If you want a videogame soundtrack from the Trasformers: The Movie composer, you’re in luck

Christmas Adventure Cover

Attention eighties fans! Hold on to your sitcoms. Vince DiCola, the composer behind the Transformers: The Movie and Rocky IV scores, is just about ready to unleash his first videogame soundtrack. Due to be published by cheeky new upstarts Scarlet Moon Records, the soundtrack to indie game Saturday Morning RPG was co-composed with Kenny Meriedeth.

To celebrate this Hofftastic occasion, Scarlet Moon have released DiCola’s “Christmas Adventure” as a single. An epic medley with nods to several traditional Christmas tunes it sounds, appropriately enough, like it could easily be played over the opening credits of an eighties Christmas movie. Probably one set in New York, about a young boy called Sam who teaches a grumpy old man The True Meaning Of Christmas; with the help of a golden retriever called Buddy and his owner, a homeless man called Rex (played by Mario Van Peebles). Anyway, it is quite possibly the most Christmassy thing you will hear all year, guaranteed to get you in the Christmas spirit within seconds. Well worth the $1.29.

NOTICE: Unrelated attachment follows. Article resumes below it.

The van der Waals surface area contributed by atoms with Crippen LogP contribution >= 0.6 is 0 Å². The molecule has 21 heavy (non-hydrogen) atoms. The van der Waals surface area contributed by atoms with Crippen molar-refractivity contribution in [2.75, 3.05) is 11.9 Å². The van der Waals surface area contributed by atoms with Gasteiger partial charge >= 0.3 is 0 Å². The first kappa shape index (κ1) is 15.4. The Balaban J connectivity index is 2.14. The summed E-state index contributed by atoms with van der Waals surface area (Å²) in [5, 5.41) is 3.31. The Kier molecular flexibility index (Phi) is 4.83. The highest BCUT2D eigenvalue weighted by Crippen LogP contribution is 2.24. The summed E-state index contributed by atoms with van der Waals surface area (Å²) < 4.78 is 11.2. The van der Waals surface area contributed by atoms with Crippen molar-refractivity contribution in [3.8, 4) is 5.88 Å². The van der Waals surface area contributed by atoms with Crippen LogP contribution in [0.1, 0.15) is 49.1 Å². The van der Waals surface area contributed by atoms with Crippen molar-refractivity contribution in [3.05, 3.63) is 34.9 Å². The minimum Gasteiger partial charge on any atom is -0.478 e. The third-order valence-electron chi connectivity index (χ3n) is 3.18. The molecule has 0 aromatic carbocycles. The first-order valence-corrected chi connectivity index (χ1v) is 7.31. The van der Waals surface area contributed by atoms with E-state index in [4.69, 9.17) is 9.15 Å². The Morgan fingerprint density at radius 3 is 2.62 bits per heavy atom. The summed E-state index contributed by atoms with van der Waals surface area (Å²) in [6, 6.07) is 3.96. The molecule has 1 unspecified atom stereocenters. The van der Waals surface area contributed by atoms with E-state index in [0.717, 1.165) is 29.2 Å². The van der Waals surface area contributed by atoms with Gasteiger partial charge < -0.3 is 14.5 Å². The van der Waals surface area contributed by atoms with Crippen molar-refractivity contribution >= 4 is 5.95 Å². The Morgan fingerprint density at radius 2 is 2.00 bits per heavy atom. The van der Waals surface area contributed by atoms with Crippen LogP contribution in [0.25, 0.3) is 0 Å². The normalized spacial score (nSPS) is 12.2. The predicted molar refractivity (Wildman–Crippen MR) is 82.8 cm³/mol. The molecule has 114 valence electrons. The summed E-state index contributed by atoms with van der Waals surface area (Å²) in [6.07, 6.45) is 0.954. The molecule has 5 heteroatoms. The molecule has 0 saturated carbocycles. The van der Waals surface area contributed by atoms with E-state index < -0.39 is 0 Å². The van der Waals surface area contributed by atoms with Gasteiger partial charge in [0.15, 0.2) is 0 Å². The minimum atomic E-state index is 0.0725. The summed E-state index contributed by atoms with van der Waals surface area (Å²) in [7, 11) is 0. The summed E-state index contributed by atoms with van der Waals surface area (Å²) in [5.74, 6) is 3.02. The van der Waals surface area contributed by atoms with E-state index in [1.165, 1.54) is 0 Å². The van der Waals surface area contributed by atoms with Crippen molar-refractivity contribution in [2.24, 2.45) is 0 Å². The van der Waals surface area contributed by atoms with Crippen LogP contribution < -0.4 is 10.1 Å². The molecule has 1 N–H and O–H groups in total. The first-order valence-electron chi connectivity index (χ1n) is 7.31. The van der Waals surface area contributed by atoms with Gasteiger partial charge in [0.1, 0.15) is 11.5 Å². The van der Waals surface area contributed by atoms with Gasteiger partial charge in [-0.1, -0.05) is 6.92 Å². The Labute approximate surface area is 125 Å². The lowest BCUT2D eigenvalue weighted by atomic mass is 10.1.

The game itself sounds promising too. An episodic RPG in the vein of Saturday morning cartoons, it’s about an average (of course) high-school student who is given “an incredible power”, and as a result attracts the unwanted attentions of the evil Commander Hood. Exactly what that power is isn’t mentioned in the press release. Perhaps he can eat a whole plate of doughnuts without licking the sugar from his lips? In any case, that vague description alone – combined with the art at the top of the page – implies that this is a game which will grab you by the throat and scream EIGHTIES!!!! in your face until you empty three cans of hairspray into your hair, demand that saxophones play whenever you run, and buy the most garish wallpaper that you can find. Which can only be a good thing.

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Written by Luke K

He plays lots of videogames, now and again stopping to write about them. He's the editor in chief at Critical Gamer, which fools him into thinking his life has some kind of value. He doesn't have a short temper. If you suggest otherwise, he will punch you in the face.

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